I've spoken of and researched them on a forum that ONLY deals in stoves. They are total junk. Plus the double walled piping you need to to make them safe will dwarf that price immediately. Add a zero just for the pipe, depending on your home.

    I was quite exited about it to and for the price I figured it'd be fun to play around with.

  17. The little fold up sheet metal stoves like what the .mil uses/have used are alright, but a cast iron stove, is a much better choice. They last longer, and are much tougher.

    My hunting tent uses a Colorado Cylinder stove, but I'll be uprgrading soon.

    As for heating with a barrel stove, inside a fireplace. Yes, you can do it. So long as the smoke from your stove, does not exceed the ability of the chimney to vent it. However, you'll loose alot of your heat, as its reflected into the bricks, and not out. Much better to have a stove designed for the task, instead of a stove, inside a fireplace.
  18. emt1581

    emt1581 Curious Member

    Actually the brick can absorb the heat and act as an extension of the stove. Plus my heatilators don't hurt. If the brick/stone is not connected to an exterior it is pretty much pure heat being spit back out into the area.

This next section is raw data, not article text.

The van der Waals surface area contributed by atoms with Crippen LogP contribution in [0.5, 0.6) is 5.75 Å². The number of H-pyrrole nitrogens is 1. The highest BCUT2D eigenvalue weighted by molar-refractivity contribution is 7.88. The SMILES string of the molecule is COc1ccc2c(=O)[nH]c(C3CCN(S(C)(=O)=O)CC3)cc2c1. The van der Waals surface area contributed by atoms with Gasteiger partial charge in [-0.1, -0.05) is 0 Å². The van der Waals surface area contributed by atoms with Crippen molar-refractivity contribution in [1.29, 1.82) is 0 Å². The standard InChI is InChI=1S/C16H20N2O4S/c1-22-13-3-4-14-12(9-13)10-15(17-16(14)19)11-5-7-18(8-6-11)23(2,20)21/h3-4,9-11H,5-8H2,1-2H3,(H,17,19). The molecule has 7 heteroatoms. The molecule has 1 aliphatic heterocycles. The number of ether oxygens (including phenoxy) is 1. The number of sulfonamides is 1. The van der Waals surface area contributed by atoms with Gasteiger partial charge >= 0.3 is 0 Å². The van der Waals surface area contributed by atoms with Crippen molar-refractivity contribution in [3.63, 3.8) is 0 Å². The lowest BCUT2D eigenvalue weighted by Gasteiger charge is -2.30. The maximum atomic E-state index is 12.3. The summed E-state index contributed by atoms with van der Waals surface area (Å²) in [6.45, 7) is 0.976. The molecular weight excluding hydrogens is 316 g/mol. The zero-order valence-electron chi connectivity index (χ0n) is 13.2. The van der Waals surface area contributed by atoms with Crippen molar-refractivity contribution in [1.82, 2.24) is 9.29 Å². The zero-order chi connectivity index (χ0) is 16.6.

What you mentioned is why I'm not a fan of inserts...well the loss of heat plus they need electricity.

    But if the barrel puts off a ton of heat, the loss might not matter much.

  19. barrels get hot. Damned hot.

    My shop has one for when I don't feel like running the gas stove. or I feel like being warmer than I have it set for.

    1,000 sq feet, with a 30 ft roof, and I can heat the shop to the point of not wanting to be in there.
  20. Big Bird

    Big Bird NRA Life Member

    Yeah, I've sat around more than a few barrel stoves in some hunting camps and I'll guarantee you one thing. They work fine. Maybe not the most asthetic stove you'll ever see. But you won't have a problem with the thing throwing off heat.

    You don't need double walled pipe to make a stove safe any more than you need a push button safety on a lever action rifle to make it safe. Wood stoves existed in people's homes for hundreds of years before double walled pipe came out. You do need some common sense in terms of how and where you set up a stove with plain stove pipe. And you do need to maintain it to keep it free of creosote buildup.

    But this is a viable option for emergency heat in you home and if you are a hillbilly it might be your only option.